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I assume you aren't from the Midwest or one of the Great Lakes states. The German influence in the middle of America is very heavy, and if it hadn't been for the World Wars, in particular the First, it would even be more pronounced (a little play on words there since one of the anti-German reactions during the war was to change the pronunciation of Berlin and drop German from school curriculums). If the US and germany had fought on the same side in two wars you better believe there would be a much stronger bond, and a much more anti-English and French reaction.

You are correct, I'm a Southerner. However, they only fought together in one war ITTL. America was involved in Mexico during TTL's WWI. By the time of WWII ITTL, most Germans have been in America for a generation at least. I envision TTL's German-Americans as being like OTL Cajuns. They're proud of their heritage and it provides a unique regional stamp, but you're not going to see them shilling on the Old Country's behalf when they come into conflict with America's interests. However, I still think that as far as geopolitical rivalries go, America and Germany's will still be fairly polite, probably moreso than any IOTL.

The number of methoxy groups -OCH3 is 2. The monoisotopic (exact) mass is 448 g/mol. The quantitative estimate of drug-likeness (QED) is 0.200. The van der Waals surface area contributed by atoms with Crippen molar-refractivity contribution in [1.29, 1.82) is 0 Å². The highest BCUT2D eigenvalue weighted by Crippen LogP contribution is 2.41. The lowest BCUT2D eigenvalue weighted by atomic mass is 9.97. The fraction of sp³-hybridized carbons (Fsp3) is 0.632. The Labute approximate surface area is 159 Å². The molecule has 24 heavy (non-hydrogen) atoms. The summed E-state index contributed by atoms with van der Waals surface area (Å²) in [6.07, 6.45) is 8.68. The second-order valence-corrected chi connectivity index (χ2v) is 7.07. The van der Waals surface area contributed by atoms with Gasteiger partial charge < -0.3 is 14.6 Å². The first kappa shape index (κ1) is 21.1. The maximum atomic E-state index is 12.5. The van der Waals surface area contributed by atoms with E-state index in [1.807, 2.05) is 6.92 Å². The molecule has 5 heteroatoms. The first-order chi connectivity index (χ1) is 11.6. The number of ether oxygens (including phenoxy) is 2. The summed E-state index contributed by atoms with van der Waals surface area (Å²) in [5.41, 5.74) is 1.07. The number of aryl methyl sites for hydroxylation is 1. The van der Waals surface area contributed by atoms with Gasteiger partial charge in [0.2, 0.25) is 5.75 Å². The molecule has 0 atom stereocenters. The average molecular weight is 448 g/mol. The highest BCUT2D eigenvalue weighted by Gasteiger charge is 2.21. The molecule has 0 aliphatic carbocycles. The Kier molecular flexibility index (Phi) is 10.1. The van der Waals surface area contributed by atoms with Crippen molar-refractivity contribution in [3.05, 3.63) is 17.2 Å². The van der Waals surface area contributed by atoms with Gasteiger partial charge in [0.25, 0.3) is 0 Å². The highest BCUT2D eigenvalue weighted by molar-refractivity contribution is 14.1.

You're correct that anti-French and English sentiment are powerful forces.

EDIT: Another thing to consider regarding the war is this: it's more separate than OTL. There are actually very few fronts where Americans and Germans are fighting alongside each other in any appreciable numbers. They're more co-belligerents under the same umbrella than anything.
 
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Forward to Jakarta!
Forward to Jakarta!

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Admiral Nimitz and General Eisenhower enjoy mint juleps at the Allied Indonesia Command HQ in Jakarta (June 21st, 1942)